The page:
According to the latest results of the radar CONCERT on Rosetta, comets are mainly composed of dust rich in carbonaceous material

Measurements of the Rosetta mission’s CONSERT experiment made it possible for the first time to observe the interior of a comet and to estimate the average composition of the nucleus. This decisive study shows that comets are mainly composed of dust rich in carbonaceous material. This work was published on March 7, 2017 in the MNRAS (Monthly Notices of the Royal Astronomical Society) Journal of the Oxford University Press1. It was conducted by a team in which French researchers from the Institut de Planétologie et d’Astrophysique de Grenoble (CNRS / Université Grenoble Alpes), the Laboratoire Atmosphères, Milieux, Observations Spatiales (CNRS / Pierre and Marie Curie University Versailles St-Quentin) and the Institut de Recherche en Astrophysique et Planétologie (CNRS / University of Toulouse Paul Sabatier) are strongly involved.

Rosetta comet close-ups – Copyright ESA/Rosetta/NavCam – CC BY-SA IGO 3.0

The CONSERT bistatic radar, installed on the Rosetta probe and on the Philae lander had explored the interior of a cometary nucleus, more precisely the small lobe of the nucleus of comet 67P/Churyumov-Gerasimenko, in November 2014. These exceptional measurements established (Kofman et al, Science, 2015)2 , from the speed of wave propagation in this medium, that the mean dielectric constant is (1.27 ± 0.5), which is only slightly higher than 1, the dielectric constant of a vacuum. This very low value indicates that the medium is extremely porous, as confirmed by its low density (of the order of 0.53 kg m-3, Sierks et al., 20153, Pätzold et al., 20164). Given the high dust/ice mass ratio of 2 to 6 (Rotundi et al., 20155 ), the estimated porosity is of the order of 80% (Kofman et al., Science, 2015).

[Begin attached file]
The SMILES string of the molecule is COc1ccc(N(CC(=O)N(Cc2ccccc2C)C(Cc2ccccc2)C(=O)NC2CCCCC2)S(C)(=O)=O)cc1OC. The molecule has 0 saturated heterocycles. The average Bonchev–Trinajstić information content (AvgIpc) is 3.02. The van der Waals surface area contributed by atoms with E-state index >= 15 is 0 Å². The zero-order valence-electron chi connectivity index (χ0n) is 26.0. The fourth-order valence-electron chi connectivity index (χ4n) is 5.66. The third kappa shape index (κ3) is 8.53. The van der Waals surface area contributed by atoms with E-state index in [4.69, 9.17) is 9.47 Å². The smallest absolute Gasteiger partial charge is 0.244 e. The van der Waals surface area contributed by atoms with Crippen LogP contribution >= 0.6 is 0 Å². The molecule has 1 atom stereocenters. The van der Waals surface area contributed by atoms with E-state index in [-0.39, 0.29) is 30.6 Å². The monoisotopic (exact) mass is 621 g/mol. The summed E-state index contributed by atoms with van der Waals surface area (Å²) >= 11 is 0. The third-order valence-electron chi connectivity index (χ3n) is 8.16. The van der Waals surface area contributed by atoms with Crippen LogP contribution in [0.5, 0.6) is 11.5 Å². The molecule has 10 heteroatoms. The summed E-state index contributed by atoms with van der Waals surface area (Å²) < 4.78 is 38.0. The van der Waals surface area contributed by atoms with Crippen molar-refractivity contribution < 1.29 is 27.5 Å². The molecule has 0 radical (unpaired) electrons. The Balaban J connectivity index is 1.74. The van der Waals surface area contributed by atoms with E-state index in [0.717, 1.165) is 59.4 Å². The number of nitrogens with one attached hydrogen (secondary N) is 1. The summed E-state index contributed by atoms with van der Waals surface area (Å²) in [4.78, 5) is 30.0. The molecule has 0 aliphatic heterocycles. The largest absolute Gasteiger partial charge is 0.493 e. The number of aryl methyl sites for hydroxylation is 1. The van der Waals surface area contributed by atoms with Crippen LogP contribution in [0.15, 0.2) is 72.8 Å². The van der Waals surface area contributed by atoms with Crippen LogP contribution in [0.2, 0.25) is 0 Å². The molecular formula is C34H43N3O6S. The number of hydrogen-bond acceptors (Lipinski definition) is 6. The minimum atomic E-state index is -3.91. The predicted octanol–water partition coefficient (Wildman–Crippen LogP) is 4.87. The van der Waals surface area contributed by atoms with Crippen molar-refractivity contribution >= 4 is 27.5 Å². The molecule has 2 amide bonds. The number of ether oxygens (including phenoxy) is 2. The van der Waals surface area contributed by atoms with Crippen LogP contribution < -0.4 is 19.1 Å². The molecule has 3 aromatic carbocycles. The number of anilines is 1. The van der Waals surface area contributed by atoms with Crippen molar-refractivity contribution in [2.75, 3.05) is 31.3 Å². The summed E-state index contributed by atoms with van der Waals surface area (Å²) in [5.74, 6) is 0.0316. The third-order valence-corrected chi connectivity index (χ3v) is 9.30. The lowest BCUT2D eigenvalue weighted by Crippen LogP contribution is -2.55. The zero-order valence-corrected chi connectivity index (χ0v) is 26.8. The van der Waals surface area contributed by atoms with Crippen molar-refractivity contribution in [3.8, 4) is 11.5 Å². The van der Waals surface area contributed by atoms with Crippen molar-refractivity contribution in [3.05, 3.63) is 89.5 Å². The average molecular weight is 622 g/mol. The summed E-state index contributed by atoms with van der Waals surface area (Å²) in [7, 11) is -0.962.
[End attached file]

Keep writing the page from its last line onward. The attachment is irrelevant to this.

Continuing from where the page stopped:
Current studies rely on a more accurate interpretation of the dielectric constant of the core (close to 1.27) from laboratory measurements of the permittivity of ice (water, carbon monoxide and dioxide) and minerals and analogues of cometary materials (Brouet et al., 20166; Herique et al., 20027; Heggy et al., 20128). This analysis uses the formulas of dielectric material mixtures as well as density and dust/ice ratio estimates to show that the refractory fraction must have a low permittivity to explain the dielectric constant measured by CONSERT. These results make it possible to exclude that the cometary dust particles have an essentially mineral composition. The models proposed for the composition of the inside of the core allow us to affirm that the carbonaceous material is largely present, corresponding to up to 75% by volume in the composition of the dust.

These new results change the classical vision of a comet as a “dirty snowball”. They suggest that the target comet of the Rosetta mission (and probably other comets as well) has a considerable fraction of carbonaceous material in its dust. This conclusion significantly strengthens the hypotheses that the refractory component of comets, by its composition and structure, could have contributed to the emergence of life on Earth.

Diagram of the permittivity of the refractory material as a function of the volume proportion of ice (green axis) to dust (blue axis) and porosity (red axis): the color scale represents the maximum permittivity value that the refractory material of comet 67P/C-G can have to give a mixture of ice dust and dust of permittivity 1.27. This diagram shows that a mixture consisting by volume of 75% carbonaceous material and 25% minerals (red limit on the graph) is compatible with the dielectric constant determined by CONSERT, as well as other results related to density (green limits) and dust/ice ratio (blue limits). The core of the comet must then be very porous (72-87%), with 6-12% ice and 16-21% refractory material (dust) by volume. Credits: MNRAS

Note(s): 

  1. Mon Not R Astron Soc (2016) 462 (Suppl_1): S516-S532
  2. Kofman W., et al., 2015, Science, 349, 6247, aaa0639
  3. Sierks H., et al., 2015, Science, 347, aaa1044
  4. Pätzold M., et al., 2016, Nature, 530, 63
  5. Rotundi A., et al., 2015 , Science, 347, aaa3905
  6. Brouet Y. et al., 2016, MNRAS, S1, 89
  7. Herique A. et al., 2002, Planet. Space Sci., 50, 857
  8. Heggy et al.,  2012, ICARUS, 221(2), pp. 925–939

Further Resources

IRAP Contact

  • Jérémie Lasue, Jeremie.Lasue@irap.omp.eu

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